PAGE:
Boring bars need to enter the workpiece to machine, therefore enforcing limitations on the shank diameter and tool overhang. The larger the L / D overhang ratio a boring bar has, the deeper it can machine, but as a consequence it can easily suffer from vibration (chattering). To prevent vibration, selecting the appropriate shank material and reducing the cutting resistance are important factors to consider.
In comparison with an external tool holder the overhang of a boring bar is a lot longer and as such is prone to vibrations due to cutting resistance.
If the cutting edge of the insert is too sharp then the back force can sometimes work in the negative direction. This can lead to a reduction in the surface finish.
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The following methods are effective in preventing vibration: (order of no importance)
1. Limit the overhang
2. Increase the shank diameter (reduce the L/D). Generally for an L/D of over 5 carbide should be recommended.
3. Change the shank material (steel to heavy metal, heavy metal to carbide)
4. Use a carbide shank
5. Lowering the centre height slightly increases the rake angle and therefore can lead reduced vibrations. (Shown in the animation to the left).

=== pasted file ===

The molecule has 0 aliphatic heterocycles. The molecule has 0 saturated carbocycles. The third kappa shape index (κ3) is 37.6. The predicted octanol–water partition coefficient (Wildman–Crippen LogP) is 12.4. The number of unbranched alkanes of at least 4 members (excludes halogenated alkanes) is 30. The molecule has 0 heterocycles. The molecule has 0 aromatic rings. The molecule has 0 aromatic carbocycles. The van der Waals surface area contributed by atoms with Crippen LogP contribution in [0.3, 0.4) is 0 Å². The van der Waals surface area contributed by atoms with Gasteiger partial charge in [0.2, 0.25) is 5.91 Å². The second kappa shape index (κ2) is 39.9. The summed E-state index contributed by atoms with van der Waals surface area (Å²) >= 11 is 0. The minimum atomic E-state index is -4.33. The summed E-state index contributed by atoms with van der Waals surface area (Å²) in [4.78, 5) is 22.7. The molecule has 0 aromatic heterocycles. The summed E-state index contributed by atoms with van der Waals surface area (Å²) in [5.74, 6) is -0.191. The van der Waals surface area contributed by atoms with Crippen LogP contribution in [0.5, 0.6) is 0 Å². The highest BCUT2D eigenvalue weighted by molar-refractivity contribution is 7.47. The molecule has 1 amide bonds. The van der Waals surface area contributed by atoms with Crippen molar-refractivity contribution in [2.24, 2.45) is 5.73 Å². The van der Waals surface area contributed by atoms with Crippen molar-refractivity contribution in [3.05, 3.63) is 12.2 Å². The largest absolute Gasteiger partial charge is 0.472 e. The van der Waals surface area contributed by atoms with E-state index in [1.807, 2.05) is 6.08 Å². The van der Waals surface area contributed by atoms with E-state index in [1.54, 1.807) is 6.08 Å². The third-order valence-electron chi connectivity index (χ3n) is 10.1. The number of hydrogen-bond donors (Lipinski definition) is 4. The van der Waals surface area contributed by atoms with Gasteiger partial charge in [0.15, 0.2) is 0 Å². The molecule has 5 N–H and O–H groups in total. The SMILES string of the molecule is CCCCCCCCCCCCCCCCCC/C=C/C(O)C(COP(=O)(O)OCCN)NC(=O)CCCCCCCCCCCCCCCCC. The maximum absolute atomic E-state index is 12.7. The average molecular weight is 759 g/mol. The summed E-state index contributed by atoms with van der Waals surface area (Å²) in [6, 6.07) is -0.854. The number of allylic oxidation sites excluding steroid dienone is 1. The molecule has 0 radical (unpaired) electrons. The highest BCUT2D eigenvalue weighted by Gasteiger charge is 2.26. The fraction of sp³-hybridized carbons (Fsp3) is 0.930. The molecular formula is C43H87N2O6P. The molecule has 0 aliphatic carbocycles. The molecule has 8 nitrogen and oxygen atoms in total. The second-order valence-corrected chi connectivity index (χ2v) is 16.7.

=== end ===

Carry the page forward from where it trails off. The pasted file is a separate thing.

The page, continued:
6. Decrease the cutting speed.
7. Change to an insert with a smaller corner radius.
8. Change to an insert with a sharper cutting edge, or a larger rake angle.
Three forces of cutting resistance when boring
Among the three forces of cutting resistance, using a high rake and selecting the optimum cutting conditions can reduce the principle and feed force. Therefore, the principle and feed forces can be easily controlled and as such have little influence, however, the back force has a far greater influence.
This is due to the fact that the back force applied on a boring bar tends to bend it. A back force value of 0 is ideal, but a minus value back force has the effect of pulling the bar in the direction of the workpiece.
Change of back force with a different lead angle
Below you can se when the backforce becomes negative.
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Back force causes inaccuracy and vibration irrespective of the size so it is necessary to consider the lead angle to help prevent these problems.
In the images to the left it can be seen if the lead angle is too large, then the back force becomes negative and therefore the machined bore will be larger than expected. Likewise, if the lead angle is less than 90° then the back force becomes positive. The best solution is to try to use an optimum lead angle of around 90° to ensure that the back force is around zero.